No longer seen as the lazy man's excuse for a last-minute holiday present, gift cards are fast becoming a popular consumer choice.
Half of all American consumers this holiday season are expected to buy at least one card, and a National Retail Federation survey says that $1 of every $12.50 spent during the holidays will go toward gift cards. That's a hefty $17 billion.
The magnetic-stripped plastic card that works like a debit card has supplanted its predecessor, the paper certificate. Conservative estimates show that the value of such cards sold has grown about 15 percent a year since the early 1990s.
The reasons for the trend vary. This year's clear absence of a hot toy means parents may pick up a gift card instead of playing the hit-or-miss game of guessing what their children like. The wrong decision often translates into a trip straight to the back of the store's dreary returns line during the post-holiday mob.
"The cards allow people to come in and get what they want and not what other people 'think' they want," said Don Harrison, spokesman for The Home Depot. The home-improvement chain used to offer gift cards in different denominations up to $100, but now allows customers to put any amount up to $2,500 a day on a card.
Convenience is another big plus.
The shopping experience is a lot faster and hassle-free when there's no need to lug big, lumpy bags through crowded aisles. Cards are generally accepted in all or most of a chain's locations. That sort of flexibility and attention to consumer choice is also seen with some "mall cards" that let cardholders shop at any store in a shopping mall.
Banks issue gift cards that can be used at any business that accepts the credit-card brand. Bank of America, for example, sells Visa gift cards that can carry up to $600.
Retailers are making it easier to buy cards online and by phone, too. A variety of cards are being sold through third-party retailers such as Bi-Lo, which offers about 30 different cards for such stores as Toys "R" Us, J.C. Penney and Bed Bath & Beyond.
Lots of cards also come with toll-free hot lines, much like credit cards. If the card gets lost, a receipt or other proof of purchase often is enough to get it canceled and replaced with a new card. Expect a fee, though.
A gift card makes economic sense because it can give the consumer a bigger bang for the buck when used after Dec. 25, when retailers offer deep discounts.
Though the stigma of the card being a bit cold and impersonal does linger - not to mention how odd it looks under the Christmas tree - retailers have come up with ways to make the cards more accessible and acceptable.
Jazzed-up versions of the cards are ablaze with a cornucopia of colors and carry cute holiday icons and images, such as Target cards featuring puppies in a stocking. They can be found next to many checkout counters alongside the candy, tabloids and other impulse buys. Macy's-Rich's has branched out by looking to tap the surging Hispanic population and selling Spanish-language cards saying "Feliz Navidad."
What's in it for them?
A good rule of thumb in the business world is that if the buyers are benefiting, so are the sellers.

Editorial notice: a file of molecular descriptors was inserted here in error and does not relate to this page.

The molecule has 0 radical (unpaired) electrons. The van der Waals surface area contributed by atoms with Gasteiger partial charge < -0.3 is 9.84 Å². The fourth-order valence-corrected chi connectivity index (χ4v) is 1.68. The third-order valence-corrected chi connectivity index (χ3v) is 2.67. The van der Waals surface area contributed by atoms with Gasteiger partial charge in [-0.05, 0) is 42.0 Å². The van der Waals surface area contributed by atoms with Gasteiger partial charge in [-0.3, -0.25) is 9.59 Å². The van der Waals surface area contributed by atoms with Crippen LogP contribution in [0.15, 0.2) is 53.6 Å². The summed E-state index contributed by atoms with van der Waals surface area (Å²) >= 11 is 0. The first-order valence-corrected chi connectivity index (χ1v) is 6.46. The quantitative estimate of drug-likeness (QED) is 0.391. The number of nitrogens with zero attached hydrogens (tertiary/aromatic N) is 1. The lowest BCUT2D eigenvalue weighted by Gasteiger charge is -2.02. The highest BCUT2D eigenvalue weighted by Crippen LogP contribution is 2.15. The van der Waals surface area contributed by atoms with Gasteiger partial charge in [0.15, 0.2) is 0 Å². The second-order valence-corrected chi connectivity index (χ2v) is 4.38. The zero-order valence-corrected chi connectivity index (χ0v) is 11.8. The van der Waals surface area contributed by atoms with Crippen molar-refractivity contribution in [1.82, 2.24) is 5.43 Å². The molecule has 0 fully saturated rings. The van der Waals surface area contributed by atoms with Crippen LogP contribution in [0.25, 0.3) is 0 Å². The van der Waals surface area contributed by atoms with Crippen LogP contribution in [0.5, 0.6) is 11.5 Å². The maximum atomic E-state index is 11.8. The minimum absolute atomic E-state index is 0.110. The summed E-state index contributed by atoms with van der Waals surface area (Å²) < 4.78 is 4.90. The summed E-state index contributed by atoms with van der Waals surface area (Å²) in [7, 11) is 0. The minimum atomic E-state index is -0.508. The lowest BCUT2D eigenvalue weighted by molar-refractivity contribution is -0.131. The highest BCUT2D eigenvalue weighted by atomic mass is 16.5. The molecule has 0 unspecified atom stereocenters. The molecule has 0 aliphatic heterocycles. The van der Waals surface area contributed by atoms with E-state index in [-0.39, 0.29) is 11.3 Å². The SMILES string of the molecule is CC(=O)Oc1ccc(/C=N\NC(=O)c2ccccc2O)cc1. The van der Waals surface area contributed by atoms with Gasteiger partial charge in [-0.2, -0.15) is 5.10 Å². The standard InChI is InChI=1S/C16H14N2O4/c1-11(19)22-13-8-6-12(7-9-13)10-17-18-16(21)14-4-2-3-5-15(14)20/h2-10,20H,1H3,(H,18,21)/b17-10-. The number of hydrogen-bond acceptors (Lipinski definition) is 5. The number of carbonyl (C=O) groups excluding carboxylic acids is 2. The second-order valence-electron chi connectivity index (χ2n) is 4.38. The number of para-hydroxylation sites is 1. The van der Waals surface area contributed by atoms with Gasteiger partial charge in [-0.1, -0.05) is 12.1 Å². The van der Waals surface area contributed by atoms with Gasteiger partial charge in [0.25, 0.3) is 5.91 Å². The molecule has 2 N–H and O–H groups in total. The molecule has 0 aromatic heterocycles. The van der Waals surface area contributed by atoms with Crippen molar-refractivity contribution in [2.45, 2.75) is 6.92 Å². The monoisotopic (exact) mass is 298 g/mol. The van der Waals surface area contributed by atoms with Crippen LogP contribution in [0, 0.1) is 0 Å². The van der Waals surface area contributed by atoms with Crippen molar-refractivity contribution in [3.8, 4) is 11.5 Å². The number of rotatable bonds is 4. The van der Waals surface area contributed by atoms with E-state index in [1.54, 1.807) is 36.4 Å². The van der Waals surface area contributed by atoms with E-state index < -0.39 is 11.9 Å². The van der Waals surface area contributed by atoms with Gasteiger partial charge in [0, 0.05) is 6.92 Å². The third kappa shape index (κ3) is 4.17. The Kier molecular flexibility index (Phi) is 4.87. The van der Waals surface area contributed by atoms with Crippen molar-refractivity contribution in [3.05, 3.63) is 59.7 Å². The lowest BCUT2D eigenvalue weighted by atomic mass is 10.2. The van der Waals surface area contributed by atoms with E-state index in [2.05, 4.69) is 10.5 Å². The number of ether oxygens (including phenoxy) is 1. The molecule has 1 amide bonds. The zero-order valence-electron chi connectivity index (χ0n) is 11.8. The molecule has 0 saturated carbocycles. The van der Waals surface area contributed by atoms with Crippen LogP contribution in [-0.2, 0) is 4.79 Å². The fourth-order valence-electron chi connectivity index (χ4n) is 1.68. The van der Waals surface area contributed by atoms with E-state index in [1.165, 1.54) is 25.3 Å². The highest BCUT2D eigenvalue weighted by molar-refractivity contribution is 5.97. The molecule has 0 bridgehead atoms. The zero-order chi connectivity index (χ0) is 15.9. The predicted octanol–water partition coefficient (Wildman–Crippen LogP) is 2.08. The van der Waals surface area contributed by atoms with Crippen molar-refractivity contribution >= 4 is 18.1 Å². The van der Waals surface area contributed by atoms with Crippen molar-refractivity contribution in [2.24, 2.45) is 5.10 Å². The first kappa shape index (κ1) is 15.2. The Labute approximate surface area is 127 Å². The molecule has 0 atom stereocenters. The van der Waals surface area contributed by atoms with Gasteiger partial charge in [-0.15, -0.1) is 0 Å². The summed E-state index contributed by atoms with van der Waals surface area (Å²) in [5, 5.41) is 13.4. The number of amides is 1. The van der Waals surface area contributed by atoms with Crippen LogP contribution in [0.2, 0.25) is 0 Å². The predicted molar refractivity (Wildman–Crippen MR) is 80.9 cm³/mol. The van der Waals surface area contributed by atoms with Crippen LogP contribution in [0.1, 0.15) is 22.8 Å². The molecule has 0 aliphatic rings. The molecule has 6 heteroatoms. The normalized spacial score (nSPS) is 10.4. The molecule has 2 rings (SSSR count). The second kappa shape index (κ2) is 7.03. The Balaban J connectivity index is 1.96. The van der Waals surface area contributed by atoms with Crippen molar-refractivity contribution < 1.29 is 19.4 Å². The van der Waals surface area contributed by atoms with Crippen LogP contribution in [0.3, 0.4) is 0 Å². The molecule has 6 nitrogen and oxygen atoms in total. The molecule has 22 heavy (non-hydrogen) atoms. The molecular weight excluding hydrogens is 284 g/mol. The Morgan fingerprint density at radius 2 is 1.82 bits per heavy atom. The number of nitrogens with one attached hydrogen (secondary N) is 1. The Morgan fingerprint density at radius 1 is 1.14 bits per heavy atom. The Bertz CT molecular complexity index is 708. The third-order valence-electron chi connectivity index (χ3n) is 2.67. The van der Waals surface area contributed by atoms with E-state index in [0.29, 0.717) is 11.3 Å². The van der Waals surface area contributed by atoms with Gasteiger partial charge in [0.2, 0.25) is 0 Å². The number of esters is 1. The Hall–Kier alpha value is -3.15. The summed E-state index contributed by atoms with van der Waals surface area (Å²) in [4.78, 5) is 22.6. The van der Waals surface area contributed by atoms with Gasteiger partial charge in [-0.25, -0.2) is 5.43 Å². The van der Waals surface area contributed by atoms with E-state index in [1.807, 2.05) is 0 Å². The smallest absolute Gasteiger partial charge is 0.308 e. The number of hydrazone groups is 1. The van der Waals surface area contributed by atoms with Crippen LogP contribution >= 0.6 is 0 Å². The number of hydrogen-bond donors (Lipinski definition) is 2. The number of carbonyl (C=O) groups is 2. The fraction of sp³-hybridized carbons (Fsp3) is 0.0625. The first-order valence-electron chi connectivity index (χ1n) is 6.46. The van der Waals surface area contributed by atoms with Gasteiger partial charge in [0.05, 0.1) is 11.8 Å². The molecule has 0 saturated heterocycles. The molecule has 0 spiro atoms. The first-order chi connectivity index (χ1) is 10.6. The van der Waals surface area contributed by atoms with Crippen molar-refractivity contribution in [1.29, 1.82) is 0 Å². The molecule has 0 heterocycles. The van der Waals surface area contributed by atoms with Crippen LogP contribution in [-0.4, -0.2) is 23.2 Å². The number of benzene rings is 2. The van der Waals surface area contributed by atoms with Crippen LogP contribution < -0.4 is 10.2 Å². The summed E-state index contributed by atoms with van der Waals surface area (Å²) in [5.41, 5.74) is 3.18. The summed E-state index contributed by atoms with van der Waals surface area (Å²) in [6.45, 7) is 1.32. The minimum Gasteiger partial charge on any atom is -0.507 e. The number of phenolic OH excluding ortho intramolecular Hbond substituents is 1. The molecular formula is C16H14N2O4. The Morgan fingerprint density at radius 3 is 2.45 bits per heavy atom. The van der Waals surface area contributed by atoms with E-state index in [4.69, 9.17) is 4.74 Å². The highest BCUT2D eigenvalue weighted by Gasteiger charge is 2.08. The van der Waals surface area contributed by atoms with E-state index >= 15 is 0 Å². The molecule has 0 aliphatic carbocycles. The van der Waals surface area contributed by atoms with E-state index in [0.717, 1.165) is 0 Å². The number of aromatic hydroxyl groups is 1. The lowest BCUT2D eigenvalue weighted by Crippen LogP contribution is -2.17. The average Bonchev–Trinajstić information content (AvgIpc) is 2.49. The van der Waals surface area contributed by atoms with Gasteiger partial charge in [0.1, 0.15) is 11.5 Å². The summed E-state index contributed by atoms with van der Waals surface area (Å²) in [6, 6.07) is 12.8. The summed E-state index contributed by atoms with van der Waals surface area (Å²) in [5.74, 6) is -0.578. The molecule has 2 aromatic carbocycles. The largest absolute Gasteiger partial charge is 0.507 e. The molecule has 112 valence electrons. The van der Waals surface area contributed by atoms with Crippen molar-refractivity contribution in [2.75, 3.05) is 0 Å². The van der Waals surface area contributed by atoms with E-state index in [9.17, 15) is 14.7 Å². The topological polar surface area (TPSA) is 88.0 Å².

Gift cards get consumers into stores where they often spend between 15 to 20 percent more than the card's allotted amount. For that reason, a Blockbuster Video promotion gives away free $5 gift cards each time a person purchases $50 worth of gift cards.
Aside from driving sales, gift cards cut down on the resources a store has to devote to handling returned items.
Another big advantage for the retailer is the issue of the "free money" that unused cards bring the company.
"Some people never use them or don't spend the entire amounts," said Barbara Coleman, a marketing professor at Augusta State University. "It's a great strategy because it's money in the bank for the retailer."
Retailers make money when consumers buy products, but they make almost a pure profit when they sell a gift card that gets lost or goes unused.
Industry trackers say that about 10 percent of the value of all gift cards never get redeemed, amounting to between $4 billion and $5 billion a year of cost-free cash into retailers' pockets.
The magnetic strip across the back of the card helps retailers hone their marketing strategies by tracking where the card was bought, where it was used and what items it purchased.
"That's additional information for the retailer," Ms. Coleman said. "And information is power."
The fine print
As with any product, it's important to read the fine print to see restrictions. Some cards can be used only at "participating stores," and others can't be used for every item in a store. Cards ordered online or shipped to the home might carry additional fees.
The big bugbear, though, centers on cards that expire or charge fees when they're not completely redeemed after a period of time.
A Macy's-Rich's gift card expires after two years, for instance, but a Circuit City card charges a $2 monthly fee after two years.
Recent laws in California, Massachusetts and New Hampshire prohibit such hidden maintenance fees, and proposed federal legislation would do away with them in all states.
IT'S ALL IN THE CARDS
Cards, denominations, fees and expiration dates:
IF YOU BUY ONE
Here are a few tips to get the most out of that gift card:
Source: The Motley Fool
Reach Matthew Mogul at (706) 823-3352 or firstname.lastname@example.org.